"I am tired, sir."
He looked at me for a minute.
"And a little depressed," he said. "What about? Tell me."
"Nothing—nothing, sir. I am not depressed."
"But I affirm that you are: so much depressed that a few more words would bring tears to your eyes—indeed, they are there now, shining and swimming; and a bead has slipped from the lash and fallen on to the flag. If I had time, and was not in mortal dread of some prating prig of a servant passing, I would know what all this means. Well, to-night I excuse you; but understand that so long as my visitors stay, I expect you to appear in the drawing-room every evening; it is my wish; don't neglect it. Now go, and send Sophie for Adèle. Good-night, my"——He stopped, bit his lip, and abruptly left me.
Merry days were those at Thornfield Hall; and busy days too: how different from the first three months of stillness, monotony, and solitude I had passed beneath its roof! All sad feelings seemed now driven from the house, all gloomy associations forgotten: there was life everywhere, movement all day long. You could not now traverse the gallery, once so hushed, nor enter the front chambers, once so tenantless, without encountering a smart lady's maid or a dandy valet.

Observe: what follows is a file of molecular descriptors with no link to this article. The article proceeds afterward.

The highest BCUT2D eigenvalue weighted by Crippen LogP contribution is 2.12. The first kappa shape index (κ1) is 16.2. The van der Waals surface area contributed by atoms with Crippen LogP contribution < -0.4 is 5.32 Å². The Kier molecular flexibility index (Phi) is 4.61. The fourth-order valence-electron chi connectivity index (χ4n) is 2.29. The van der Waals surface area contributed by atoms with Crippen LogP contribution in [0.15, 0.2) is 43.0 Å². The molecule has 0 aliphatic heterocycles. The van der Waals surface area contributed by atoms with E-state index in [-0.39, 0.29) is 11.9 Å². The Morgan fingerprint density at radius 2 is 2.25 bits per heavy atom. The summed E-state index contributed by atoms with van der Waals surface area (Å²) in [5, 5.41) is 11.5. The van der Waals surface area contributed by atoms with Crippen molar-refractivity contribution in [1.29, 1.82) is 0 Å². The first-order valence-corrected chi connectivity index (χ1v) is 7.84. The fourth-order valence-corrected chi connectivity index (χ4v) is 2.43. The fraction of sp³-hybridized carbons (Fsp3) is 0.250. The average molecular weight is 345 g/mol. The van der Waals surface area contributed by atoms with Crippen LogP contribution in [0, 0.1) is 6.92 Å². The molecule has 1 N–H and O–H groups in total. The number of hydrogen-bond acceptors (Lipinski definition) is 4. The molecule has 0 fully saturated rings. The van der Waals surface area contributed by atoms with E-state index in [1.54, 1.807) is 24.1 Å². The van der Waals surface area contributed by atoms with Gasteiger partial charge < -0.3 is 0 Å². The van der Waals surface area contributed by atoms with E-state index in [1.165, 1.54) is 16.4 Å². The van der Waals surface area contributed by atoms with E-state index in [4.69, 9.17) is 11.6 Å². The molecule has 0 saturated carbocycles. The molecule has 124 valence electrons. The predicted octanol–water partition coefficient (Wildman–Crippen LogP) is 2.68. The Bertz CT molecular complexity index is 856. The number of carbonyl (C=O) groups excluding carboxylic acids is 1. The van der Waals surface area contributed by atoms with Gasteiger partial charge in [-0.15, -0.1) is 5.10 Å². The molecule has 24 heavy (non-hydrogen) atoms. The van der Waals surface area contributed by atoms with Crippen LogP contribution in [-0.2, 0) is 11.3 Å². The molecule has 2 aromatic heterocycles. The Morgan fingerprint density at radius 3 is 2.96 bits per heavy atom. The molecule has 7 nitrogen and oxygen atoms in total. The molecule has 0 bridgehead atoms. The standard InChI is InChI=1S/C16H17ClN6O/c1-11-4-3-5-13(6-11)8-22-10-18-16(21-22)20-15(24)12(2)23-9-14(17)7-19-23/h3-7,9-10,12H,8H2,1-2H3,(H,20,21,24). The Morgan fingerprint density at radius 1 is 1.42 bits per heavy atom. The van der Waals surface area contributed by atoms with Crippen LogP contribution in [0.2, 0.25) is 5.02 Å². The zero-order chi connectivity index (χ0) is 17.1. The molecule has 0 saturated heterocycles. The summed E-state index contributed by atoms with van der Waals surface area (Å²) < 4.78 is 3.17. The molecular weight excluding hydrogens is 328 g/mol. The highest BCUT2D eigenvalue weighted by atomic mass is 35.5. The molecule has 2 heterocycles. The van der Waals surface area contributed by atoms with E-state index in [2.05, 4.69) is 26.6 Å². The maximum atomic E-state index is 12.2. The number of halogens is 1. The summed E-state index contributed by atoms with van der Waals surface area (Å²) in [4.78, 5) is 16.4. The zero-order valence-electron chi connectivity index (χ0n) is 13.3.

The kitchen, the butler's pantry, the servants' hall, the entrance hall, were equally alive; and the saloons were only left void and still, when the blue sky and halcyon sunshine of the genial spring weather called their occupants out into the grounds. Even when that weather was broken, and continuous rain set in for some days, no damp seemed cast over enjoyment: in-door amusements only became more lively and varied, in consequence of the stop put to out-door gaiety.
I wondered what they were going to do the first evening a change of entertainment was proposed: they spoke of "playing charades," but in my ignorance I did not under-